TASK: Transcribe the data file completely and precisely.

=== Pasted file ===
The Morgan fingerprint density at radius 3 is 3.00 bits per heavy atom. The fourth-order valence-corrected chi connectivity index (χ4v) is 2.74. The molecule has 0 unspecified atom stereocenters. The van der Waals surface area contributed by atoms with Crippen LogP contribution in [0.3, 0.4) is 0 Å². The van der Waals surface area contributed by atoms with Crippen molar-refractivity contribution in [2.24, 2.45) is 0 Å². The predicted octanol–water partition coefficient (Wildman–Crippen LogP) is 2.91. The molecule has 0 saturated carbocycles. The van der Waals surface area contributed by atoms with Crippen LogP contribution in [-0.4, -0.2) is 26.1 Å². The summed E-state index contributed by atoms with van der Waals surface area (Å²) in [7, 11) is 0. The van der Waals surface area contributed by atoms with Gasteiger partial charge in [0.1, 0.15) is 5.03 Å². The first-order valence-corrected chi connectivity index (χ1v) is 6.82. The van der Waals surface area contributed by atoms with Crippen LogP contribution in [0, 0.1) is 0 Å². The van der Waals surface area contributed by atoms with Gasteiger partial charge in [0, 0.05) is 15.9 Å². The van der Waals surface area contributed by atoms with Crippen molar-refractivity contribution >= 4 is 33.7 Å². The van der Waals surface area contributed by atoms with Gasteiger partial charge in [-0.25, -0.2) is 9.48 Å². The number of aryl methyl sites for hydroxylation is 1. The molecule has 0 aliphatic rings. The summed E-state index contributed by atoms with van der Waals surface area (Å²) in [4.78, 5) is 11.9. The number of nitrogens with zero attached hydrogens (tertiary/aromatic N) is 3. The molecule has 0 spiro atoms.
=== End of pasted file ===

The Morgan fingerprint density at radius 3 is 3.00 bits per heavy atom. The fourth-order valence-corrected chi connectivity index (χ4v) is 2.74. The molecule has 0 unspecified atom stereocenters. The van der Waals surface area contributed by atoms with Crippen LogP contribution in [0.3, 0.4) is 0 Å². The van der Waals surface area contributed by atoms with Crippen molar-refractivity contribution in [2.24, 2.45) is 0 Å². The predicted octanol–water partition coefficient (Wildman–Crippen LogP) is 2.91. The molecule has 0 saturated carbocycles. The van der Waals surface area contributed by atoms with Crippen LogP contribution in [-0.4, -0.2) is 26.1 Å². The summed E-state index contributed by atoms with van der Waals surface area (Å²) in [7, 11) is 0. The van der Waals surface area contributed by atoms with Gasteiger partial charge in [0.1, 0.15) is 5.03 Å². The first-order valence-corrected chi connectivity index (χ1v) is 6.82. The van der Waals surface area contributed by atoms with Crippen LogP contribution in [0, 0.1) is 0 Å². The van der Waals surface area contributed by atoms with Gasteiger partial charge in [0, 0.05) is 15.9 Å². The van der Waals surface area contributed by atoms with Crippen molar-refractivity contribution >= 4 is 33.7 Å². The van der Waals surface area contributed by atoms with Gasteiger partial charge in [-0.25, -0.2) is 9.48 Å². The number of aryl methyl sites for hydroxylation is 1. The molecule has 0 aliphatic rings. The summed E-state index contributed by atoms with van der Waals surface area (Å²) in [4.78, 5) is 11.9. The number of nitrogens with zero attached hydrogens (tertiary/aromatic N) is 3. The molecule has 0 spiro atoms.